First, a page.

Denver’s M.T.H.D.S. (Music That Heightens Different Senses) is a potpourri of various styles, from rock to hip-hop and all points in-between. On “Influences,” featured here for you to steal, the six-piece live band presents a fairly exhaustive list of the artists that – yes, influenced them. Jay-Z, Bob Dylan, the Ramones – nearly the entire canon of popular music is represented. Most remarkably, they enlisted the baritone rhymes of Chali 2na (Jurassic 5, Ozomatli) to perform on the track. A founding member of Ozomatli, Chali 2na knows how to use every crayon in the box to color the music. Beginning with acoustic guitar, before dropping into a jam groove, moving through a Trey Anastasio-sounding guitar melody, and concluding as a rock jam – all the while MCs rhyming on top – “Influences” is a musical tour of what has inspired M.T.H.D.S. The band will release “Pretty Deep,” its second LP, on Sept. 25 through its website.
Sometimes an event affects us so profoundly that musicians feel compelled to write about it. (Think: Neil Young and the Kent State shootings, Toby Keith and 9/11, Rebecca Black and most Fridays.) For Ryan Michael Redders, who has recorded as Subliminal Walrus, Colorado’s 2012 fire season was such an event. The 19-year-old multi-instrumentalist witnessed a blood red sunset at the Telluride Bluegrass festival, and wrote “Fires of 2012.” Redders indie-folk style is aligned with the rich history of topical folk music. A Colorado State student from Durango, Redders usually writes a song and records it in a single day, playing all instruments and releasing it on his Soundcloud page. Though the song title is lacking, the song is truly lovely, topical or not. Redders has an honest voice, which he layers well a-la Bon Iver, and uses subtle and well-placed elements like whistling for a nice arrangement. Download it here for free.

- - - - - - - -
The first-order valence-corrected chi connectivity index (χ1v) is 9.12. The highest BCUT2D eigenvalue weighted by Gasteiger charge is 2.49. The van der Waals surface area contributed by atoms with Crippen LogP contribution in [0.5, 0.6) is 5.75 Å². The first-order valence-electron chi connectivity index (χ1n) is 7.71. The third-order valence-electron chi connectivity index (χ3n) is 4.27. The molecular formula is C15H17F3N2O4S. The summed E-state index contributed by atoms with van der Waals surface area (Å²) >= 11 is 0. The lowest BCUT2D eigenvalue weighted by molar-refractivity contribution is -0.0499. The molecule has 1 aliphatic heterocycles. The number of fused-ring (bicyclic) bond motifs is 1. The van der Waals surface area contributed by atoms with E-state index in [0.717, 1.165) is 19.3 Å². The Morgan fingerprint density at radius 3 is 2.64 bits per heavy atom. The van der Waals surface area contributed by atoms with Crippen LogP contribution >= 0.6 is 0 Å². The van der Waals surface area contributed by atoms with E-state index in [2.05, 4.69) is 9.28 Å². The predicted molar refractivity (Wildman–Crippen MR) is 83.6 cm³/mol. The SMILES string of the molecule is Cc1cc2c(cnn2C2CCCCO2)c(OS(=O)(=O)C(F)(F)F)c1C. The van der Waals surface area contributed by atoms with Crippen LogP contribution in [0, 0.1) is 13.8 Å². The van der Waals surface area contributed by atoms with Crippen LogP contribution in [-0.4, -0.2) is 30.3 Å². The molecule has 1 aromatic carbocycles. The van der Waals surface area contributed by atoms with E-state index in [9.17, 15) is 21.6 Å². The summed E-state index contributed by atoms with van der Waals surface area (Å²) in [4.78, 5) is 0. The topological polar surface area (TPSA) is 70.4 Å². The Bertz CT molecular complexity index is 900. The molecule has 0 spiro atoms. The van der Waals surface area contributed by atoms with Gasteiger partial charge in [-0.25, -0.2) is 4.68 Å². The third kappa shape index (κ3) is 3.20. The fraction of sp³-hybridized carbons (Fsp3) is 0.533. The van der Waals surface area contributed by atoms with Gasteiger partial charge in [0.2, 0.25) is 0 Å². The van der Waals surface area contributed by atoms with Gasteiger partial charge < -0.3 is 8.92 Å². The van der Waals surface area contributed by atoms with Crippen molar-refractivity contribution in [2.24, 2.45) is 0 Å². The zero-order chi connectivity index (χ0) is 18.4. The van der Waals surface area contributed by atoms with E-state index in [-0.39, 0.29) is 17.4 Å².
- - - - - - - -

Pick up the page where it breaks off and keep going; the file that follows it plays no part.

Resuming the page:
Please note that downloads offered via Steal This Track are intended to whet your appetite, and are NOT CD-quality recordings. If you want those, please support the artists by buying their music and/or seeing them live.
If you’re a band or musician ready to expose your fresh sounds to the readers of Reverb, email your tracks — along with any interesting facts about them, as well as a photo or album art — to Steal This Track for consideration.